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...Culture 1. Introduction to Culture 2. How culture affects managerial approaches 3. Trompenaar’s Cultural Dimensions 4. Geert Hofstede’s Cultural Dimensions 5. Cultural challenges when entering a new market 6. Pros and Cons of entering a new market with an adapted/standardized product 7. Characteristics of culture 8. Conclusion 9. Values in Culture 10. Value Similarities and Differences across cultures Introduction to Culture There is no doubt that the international marketing process do face a large set of variables as it take place over different countries and it does act in different environments. One of the most determinant environments to the success of the international marketing process is Culture, which hold the reason for many human acts and behavior. Reaching to that point international marketer should study deeply culture treaties of a country the company is planning to act in. so that special amendments in the organization overall plans and actions is made to act in accordance with the new market variables The role of culture in international business and marketing Culture is a distinctive element of international marketing. While factors besides culture are present, culture could be a key determinant of most overseas relationships. Researchers agree that exchange processes within business networks can only be understood by conducting studies in different countries and cultures. For example, studies...

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...Organizational Culture A culture demonstrate the imparted qualities, traditions, customs, ceremonies, behaviours and beliefs shared by a social gathering (national, ethnic, organizational, and so on) Cultures likewise offer languages, or methods for talking. From a correspondence view, societies are made and remade through the words we use to describe our planet. Society speaks to a normal set of qualities shared meanings, imparted by parts of a people, an association, a project/programme reason unit or a calling (e.g., architects versus researchers). Culture change with the times however the speed at which the society of different establishments change vary widely. Organizational culture is defined as needs of qualities and conducts that help the strange social and mental environment of an association. Organizational society incorporates an association's desires, involvement, good sense, and qualities that hold it together, and is communicated in its mental self profile, internal workings, communications with the outside planet, and expected desires. It is dependent upon imparted state of mind, convictions, traditions, and composed and unwritten decides that have been produced after some time and are recognized quality. Organizational society imply to culture in any sort of association be it school, college, not-for-profit groups, government institutions or business elements. Associations (e.g., project/programme reason associations) improve their own particular......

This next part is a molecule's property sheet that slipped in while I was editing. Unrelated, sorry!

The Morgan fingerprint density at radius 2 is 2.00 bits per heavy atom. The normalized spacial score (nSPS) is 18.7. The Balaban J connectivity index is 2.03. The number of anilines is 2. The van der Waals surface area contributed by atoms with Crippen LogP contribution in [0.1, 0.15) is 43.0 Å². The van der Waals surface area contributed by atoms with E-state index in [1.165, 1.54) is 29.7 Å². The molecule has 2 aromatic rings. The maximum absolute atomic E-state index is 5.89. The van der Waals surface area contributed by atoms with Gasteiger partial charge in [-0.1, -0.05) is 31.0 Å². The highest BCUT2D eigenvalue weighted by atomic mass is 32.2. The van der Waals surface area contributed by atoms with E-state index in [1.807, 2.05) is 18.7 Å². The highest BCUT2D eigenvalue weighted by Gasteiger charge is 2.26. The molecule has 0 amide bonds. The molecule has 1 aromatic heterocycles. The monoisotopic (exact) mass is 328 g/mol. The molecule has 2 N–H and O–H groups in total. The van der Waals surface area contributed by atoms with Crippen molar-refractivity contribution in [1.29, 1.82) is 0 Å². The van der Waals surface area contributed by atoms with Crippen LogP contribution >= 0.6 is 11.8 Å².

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...Business Communications Culture, The Business World, and Me Reflection Paper The way that you communicate is profoundly influenced by the culture that you were raised in. This cultural influence gives you the understanding of the meaning of words, gestures, time and space issues as well as rules of human relationships in your culture. Intercultural communication is not just translating a message from one language to another but rather understanding how people from other cultures, communicate and comprehend the world around them. Culture plays a significant role when it comes to communicating in the business world. All over the world different countries conduct business in a way that reflects their national norms. For instance, a gesture from your culture may be considered respectful, but for another culture it may be considered a sign of disrespect. Recognizing cultures that are different than your own when communicating in business is very important, the lack of knowledge and understanding of a culture can inhibit you from developing relationships. To become more efficient in business communication you have to accept multiple culture and adapt to their terms. Countries that have deep rooted beliefs will reject sudden changes in values when pressured from foreigners. I define culture as a logical shared system of attitudes, beliefs, values, and behavioral norms. When adapting to any business culture, never assume that the people in the culture will act the......